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Wednesday, October 31, 2012

Oct 31 digital TV deadline can’t be pushed back: Bombay HC

Several Have Already Made Switch: Court

    Mumbai is set to go digital from Thursday. The Bombay high court on Wednesday refused to extend the deadline for cable operators to implement the digital system and install set-top boxes for its viewers. 

    Though the multi-system operators tried to raise the prospect of a TV blackout in the city when analog signals are discontinued after the October 31, 2012, deadline, a division bench of Justice Dhananajay Chandrachud and Justice Rajesh Ketkar questioned the conduct of the petitioners who had shown no commitment to installing set-top boxes despite the extension of an earlier deadline. The court's order came even as the Madras high court gave a five-day breather to cable viewers in Chennai to install set-top boxes. 
    "A certain degree of inconvenience is inevitable in the enforcement of any deadline and whenever there is a change to a new regime. The government has taken this decision with a view to provide quality service to consumers. Individual business hardships must give way to public interest," said the judges. The court, however, was aware that ultimately it will be the viewers who would be affected. 
    "We do not want people's Diwali to be blacked out. Television these days is the only source of entertainment for the average middle-class. We are not concerned about the operators or broadcasters, but the viewers," observed Justice Chandrachud. The court got the Union of India and the additional solicitor general to agree that care would be taken to ensure that the common man's Diwali would not be disturbed due to the TV blackout. 
    The court was hearing a petition filed by Bhawani Rajesh Cable and Digitech, a multi-system operator, challenging a notification of June 2012 setting the deadline of October 31 for cable operators to install set-top boxes. 
    Accusing the DTH lobby of pushing for digitization, the petitioners sought a two- to four-month extension. 

    ASG K Setalvad along with advocate Dhiren Shah, who represented the Union government, informed the court that the earlier deadline of June 2012 had been extended to October 2012. The ASG pointed to an information and broadcasting ministry press release which said that 100% of the declared households in Mumbai had already installed set-top boxes. The petitioners, too, claimed that 85% of cable viewers had already shifted to set-top boxes. The court said that since a substantial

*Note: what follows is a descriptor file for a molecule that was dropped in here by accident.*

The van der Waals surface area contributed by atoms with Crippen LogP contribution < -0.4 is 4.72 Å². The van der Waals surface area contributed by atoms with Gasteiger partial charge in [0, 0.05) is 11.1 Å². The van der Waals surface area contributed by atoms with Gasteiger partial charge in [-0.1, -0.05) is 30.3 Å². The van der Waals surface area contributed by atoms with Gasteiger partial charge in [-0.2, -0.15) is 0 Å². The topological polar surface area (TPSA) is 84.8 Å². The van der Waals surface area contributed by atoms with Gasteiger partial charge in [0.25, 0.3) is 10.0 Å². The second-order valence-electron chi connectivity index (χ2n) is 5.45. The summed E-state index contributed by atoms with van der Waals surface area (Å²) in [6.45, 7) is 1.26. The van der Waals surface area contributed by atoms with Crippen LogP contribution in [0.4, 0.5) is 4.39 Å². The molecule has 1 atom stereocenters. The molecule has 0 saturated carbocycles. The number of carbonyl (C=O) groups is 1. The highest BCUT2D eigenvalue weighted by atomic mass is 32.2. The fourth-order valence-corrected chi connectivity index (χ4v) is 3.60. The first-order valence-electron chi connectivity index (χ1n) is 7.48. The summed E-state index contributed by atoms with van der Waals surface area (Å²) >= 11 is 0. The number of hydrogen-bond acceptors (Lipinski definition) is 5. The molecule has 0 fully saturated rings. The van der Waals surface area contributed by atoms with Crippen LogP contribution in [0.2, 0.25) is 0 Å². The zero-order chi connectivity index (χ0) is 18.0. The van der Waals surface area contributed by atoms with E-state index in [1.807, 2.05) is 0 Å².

number of cable viewers had already shifted to the new system, the remaining could also do so as the government had assured the court that sufficient number of set-top boxes were available. Times View: The viewer shouldn't be inconvenienced 
    The cable TV industry has been held hostage by local operators for far too long. Local politicians control a significant portion of this money-spinning industry, which explains the operator's clout. Reports coming in from the ground, about consumers being denied set-top boxes by these operators, and politicians asking the centre to extend the deadline again fall into a pattern. Cops and the government should ensure that the change of regime happens as seamlessly as possible with minimum inconvenience for the viewer. 
Kolkata cablemen threaten to block digital TV 
Kolkata: Cable operators in the city have threatened to pull the plug on all cable channels if broadcasters stop analogue transmission from Thursday. In a meeting convened by Cable Operators Digitization Committee, a forum set up by operators who fear public ire if analogue transmission stops, operators said they would stop digital transmission as well if the Centre stuck to the October 31 deadline. 
    With no indication of a relaxation from the Centre, the administration deployed additional forces in all 65 Kolkata police station areas, with special focus on the southern fringes. The other potential problem areas were identified as Howrah, Bidhananagar, Barrackpore and Hooghly. 
    The Madras HC on Wednesday extended the deadline in Chennai to November 5. 
    "If the Centre goes ahead with digitization despite CM Mamata Banerjee's warning of massive unrest and a law-and-order problem, we will have no option but to shut down digital transmission as well. We can't have a situation in which some people get to see TV and others do not. That will trigger anger and violence," said forum member Swapan Chowdhury. 
    Mamata held a meeting with urban development minister Firhad Hakim to check if TVs in the city would continue to beam channels and discuss a strategy to quell violence should it erupt. Hakim, who is overseeing cable TV digitization, had earlier met MSOs and operators, and stressed upon the need to keep channels switched on. 
    "If the Centre does not listen to reason and forces the issue, we will counter it in the interest of our people," Hakim said, reiterating supply of set-top boxes needed to improve. He also called for EMI schemes so that viewers from all economic sections could avail of it and not be deprived of entertainment simply because they did not have the means to pay.


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